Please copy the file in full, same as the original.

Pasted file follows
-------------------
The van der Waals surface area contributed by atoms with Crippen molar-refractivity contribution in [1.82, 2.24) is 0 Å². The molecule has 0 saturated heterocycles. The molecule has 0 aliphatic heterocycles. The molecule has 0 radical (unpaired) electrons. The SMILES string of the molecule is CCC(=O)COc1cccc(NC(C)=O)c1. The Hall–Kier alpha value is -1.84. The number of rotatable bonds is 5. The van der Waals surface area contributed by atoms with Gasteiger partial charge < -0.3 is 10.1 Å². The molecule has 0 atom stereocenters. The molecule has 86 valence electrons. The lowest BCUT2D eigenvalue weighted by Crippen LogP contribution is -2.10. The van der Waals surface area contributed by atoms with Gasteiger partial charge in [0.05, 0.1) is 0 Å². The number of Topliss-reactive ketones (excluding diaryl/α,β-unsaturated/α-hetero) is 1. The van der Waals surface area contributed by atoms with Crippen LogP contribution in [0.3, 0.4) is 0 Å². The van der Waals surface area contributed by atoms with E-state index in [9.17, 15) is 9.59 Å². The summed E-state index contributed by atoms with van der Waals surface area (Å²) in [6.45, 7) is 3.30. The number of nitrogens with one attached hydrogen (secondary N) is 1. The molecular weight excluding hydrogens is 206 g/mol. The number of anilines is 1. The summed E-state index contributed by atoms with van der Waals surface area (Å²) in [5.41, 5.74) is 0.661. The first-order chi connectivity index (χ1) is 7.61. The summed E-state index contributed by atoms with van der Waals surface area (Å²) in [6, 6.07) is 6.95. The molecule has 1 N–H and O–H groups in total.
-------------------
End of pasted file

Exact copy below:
The van der Waals surface area contributed by atoms with Crippen molar-refractivity contribution in [1.82, 2.24) is 0 Å². The molecule has 0 saturated heterocycles. The molecule has 0 aliphatic heterocycles. The molecule has 0 radical (unpaired) electrons. The SMILES string of the molecule is CCC(=O)COc1cccc(NC(C)=O)c1. The Hall–Kier alpha value is -1.84. The number of rotatable bonds is 5. The van der Waals surface area contributed by atoms with Gasteiger partial charge < -0.3 is 10.1 Å². The molecule has 0 atom stereocenters. The molecule has 86 valence electrons. The lowest BCUT2D eigenvalue weighted by Crippen LogP contribution is -2.10. The van der Waals surface area contributed by atoms with Gasteiger partial charge in [0.05, 0.1) is 0 Å². The number of Topliss-reactive ketones (excluding diaryl/α,β-unsaturated/α-hetero) is 1. The van der Waals surface area contributed by atoms with Crippen LogP contribution in [0.3, 0.4) is 0 Å². The van der Waals surface area contributed by atoms with E-state index in [9.17, 15) is 9.59 Å². The summed E-state index contributed by atoms with van der Waals surface area (Å²) in [6.45, 7) is 3.30. The number of nitrogens with one attached hydrogen (secondary N) is 1. The molecular weight excluding hydrogens is 206 g/mol. The number of anilines is 1. The summed E-state index contributed by atoms with van der Waals surface area (Å²) in [5.41, 5.74) is 0.661. The first-order chi connectivity index (χ1) is 7.61. The summed E-state index contributed by atoms with van der Waals surface area (Å²) in [6, 6.07) is 6.95. The molecule has 1 N–H and O–H groups in total.